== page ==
Following weeks of heated debate and clashes, France’s film and audiovisual guilds as well as labor unions have finally agreed a set of production guidelines for filming during the pandemic.

The guidelines were approved by the CCHCST (Central Committee for Hygiene, Security and Working Conditions in the Production of Films, Shorts and Commercials) and have now been submitted to the labor minister for green-lighting.

The 40-page rulebook calls for the hiring of additional people on set, including a caregiver, a counselor specialized in coronavirus, and an assistant to clean all props; as well as private transportation for cast and key crew members. Further, gatherings on set will be limited to 50 people, while exterior shoots are banned unless they are in an area that can be made fully private and cleaned before and during filming. Catering is limited to individual meal trays.

For kissing and other intimate scenes, as well as crowds or fights, if the production refuses to re-write the scenes or have actors wear masks, it can have actors get tested and/or take their temperatures before the shoot, and/or have actors self-quarantine before the start of filming on a voluntary basis.

In a previous version of the guidelines, intimate scenes were advised against unless actors wore masks — a restriction that was firmly opposed by producers and filmmakers, said Mandarin Productions’ Eric Altmayer, who is aiming to start shooting Francois Ozon and David Foenkinos’s next films on July 15 and Aug. 17, respectively.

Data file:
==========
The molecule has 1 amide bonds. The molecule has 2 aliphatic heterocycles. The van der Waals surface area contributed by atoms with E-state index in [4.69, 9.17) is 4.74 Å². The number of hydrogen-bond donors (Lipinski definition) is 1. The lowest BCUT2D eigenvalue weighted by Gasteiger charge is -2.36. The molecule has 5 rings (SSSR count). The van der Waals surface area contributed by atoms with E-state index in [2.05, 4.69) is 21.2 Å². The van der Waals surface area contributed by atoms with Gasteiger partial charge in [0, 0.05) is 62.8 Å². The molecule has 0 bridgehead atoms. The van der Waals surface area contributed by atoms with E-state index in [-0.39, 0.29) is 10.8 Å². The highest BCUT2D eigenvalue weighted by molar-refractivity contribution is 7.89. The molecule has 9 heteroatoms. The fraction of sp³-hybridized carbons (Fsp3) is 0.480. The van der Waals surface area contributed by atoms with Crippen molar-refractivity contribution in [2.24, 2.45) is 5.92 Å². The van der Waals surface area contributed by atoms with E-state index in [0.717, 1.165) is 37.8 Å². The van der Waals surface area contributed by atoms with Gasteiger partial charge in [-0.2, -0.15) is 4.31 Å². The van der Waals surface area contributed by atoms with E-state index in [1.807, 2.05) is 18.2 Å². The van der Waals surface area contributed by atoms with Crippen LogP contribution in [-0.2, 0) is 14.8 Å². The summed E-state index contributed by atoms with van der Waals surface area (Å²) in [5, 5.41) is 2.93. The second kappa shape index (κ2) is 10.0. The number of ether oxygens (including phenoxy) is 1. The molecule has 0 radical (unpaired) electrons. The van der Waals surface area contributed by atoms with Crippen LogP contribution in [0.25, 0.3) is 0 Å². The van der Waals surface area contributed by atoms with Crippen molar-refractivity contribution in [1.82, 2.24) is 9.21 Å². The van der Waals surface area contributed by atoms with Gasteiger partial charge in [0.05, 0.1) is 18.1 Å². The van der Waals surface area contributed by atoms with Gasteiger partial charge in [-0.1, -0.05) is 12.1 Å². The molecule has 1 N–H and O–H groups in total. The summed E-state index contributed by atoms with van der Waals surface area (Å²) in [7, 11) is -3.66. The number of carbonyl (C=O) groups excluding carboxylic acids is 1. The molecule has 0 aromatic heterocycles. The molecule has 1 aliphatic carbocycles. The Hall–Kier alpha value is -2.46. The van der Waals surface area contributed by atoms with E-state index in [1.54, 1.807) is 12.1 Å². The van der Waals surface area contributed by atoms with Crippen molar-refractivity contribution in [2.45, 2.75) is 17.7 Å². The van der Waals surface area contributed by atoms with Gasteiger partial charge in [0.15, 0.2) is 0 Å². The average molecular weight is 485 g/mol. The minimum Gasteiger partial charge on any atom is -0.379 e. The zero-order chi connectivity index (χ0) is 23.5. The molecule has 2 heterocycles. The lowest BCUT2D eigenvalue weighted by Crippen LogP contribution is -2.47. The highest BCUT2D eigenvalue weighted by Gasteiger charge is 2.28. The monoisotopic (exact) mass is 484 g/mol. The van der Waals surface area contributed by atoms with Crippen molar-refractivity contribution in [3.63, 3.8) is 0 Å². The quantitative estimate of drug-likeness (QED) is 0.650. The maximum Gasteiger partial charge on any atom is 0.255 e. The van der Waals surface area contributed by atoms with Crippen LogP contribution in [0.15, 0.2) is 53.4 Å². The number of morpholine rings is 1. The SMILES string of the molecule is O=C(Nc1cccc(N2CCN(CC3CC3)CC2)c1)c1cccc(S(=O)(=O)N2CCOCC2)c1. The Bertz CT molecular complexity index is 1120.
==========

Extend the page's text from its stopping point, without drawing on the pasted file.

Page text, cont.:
Altmayer says the health guidelines will substantially increase budgets for both films. For instance, on Foenkinos’s movie, the staffing, transportation costs, testing, security (masks, gel, etc.) and cleaning protocols will drive up the budget by 15% and add an extra hour each day to the filming schedule, explained Altmayer.

Meanwhile, the temporary indemnity fund — for films and TV series where filming has to be paused or rescheduled due to the coronavirus crisis — was presented to producers on Monday. Effective as of June 1, the fund will only be accessible for upcoming shoots, and won’t cover delays or cancelations on shoots that were stopped in mid-March when the lockdown started.

The indemnity fund is meant to provide producers with some relief as insurers are categorically refusing to cover pandemic risks in France. The €50 million ($54 million) fund will cover up to 20% of a film’s budget and will work on a case-by-case basis, according to Altmayer and another industry source.

The fund must still be validated by the board of the National Film Board (CNC) and is expected to be in place until September. The initiative was set up by the CNC in collaboration with the regions and private partners, including banks and loan institutions.

Read the full set of guidelines here.

The CNC did not respond to request for comment by press time.

Along with Foenkinos and Ozon’s films, the next productions set to restart shooting are the Amazon series “Voltaire, Mixte” and a pair of films from Pathé, the period drama “Eiffel” with Romain Duris and “Sex Education” star Emma Mackey, and Fred Cavayé’s Second World War drama “Adieu Monsieur Haffmann” with Daniel Auteuil and Gilles Lellouche.